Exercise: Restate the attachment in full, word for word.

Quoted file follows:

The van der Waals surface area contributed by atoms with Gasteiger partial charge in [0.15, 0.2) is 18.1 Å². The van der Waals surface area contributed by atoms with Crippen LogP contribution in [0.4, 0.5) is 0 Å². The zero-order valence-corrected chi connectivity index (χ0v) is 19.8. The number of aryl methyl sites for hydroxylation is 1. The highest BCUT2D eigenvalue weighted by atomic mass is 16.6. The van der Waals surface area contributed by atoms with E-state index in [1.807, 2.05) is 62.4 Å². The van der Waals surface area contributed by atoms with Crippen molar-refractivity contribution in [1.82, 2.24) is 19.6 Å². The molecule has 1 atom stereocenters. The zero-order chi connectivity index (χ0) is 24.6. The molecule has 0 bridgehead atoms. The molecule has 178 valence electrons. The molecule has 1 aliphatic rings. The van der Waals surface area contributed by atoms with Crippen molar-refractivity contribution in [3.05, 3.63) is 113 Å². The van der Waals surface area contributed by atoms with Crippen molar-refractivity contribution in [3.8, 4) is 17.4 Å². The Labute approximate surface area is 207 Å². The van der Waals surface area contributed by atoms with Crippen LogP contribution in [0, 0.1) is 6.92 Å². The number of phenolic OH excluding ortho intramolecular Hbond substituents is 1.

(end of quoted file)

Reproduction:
The van der Waals surface area contributed by atoms with Gasteiger partial charge in [0.15, 0.2) is 18.1 Å². The van der Waals surface area contributed by atoms with Crippen LogP contribution in [0.4, 0.5) is 0 Å². The zero-order valence-corrected chi connectivity index (χ0v) is 19.8. The number of aryl methyl sites for hydroxylation is 1. The highest BCUT2D eigenvalue weighted by atomic mass is 16.6. The van der Waals surface area contributed by atoms with E-state index in [1.807, 2.05) is 62.4 Å². The van der Waals surface area contributed by atoms with Crippen molar-refractivity contribution in [1.82, 2.24) is 19.6 Å². The molecule has 1 atom stereocenters. The zero-order chi connectivity index (χ0) is 24.6. The molecule has 0 bridgehead atoms. The molecule has 178 valence electrons. The molecule has 1 aliphatic rings. The van der Waals surface area contributed by atoms with Crippen molar-refractivity contribution in [3.05, 3.63) is 113 Å². The van der Waals surface area contributed by atoms with Crippen molar-refractivity contribution in [3.8, 4) is 17.4 Å². The Labute approximate surface area is 207 Å². The van der Waals surface area contributed by atoms with Crippen LogP contribution in [0, 0.1) is 6.92 Å². The number of phenolic OH excluding ortho intramolecular Hbond substituents is 1.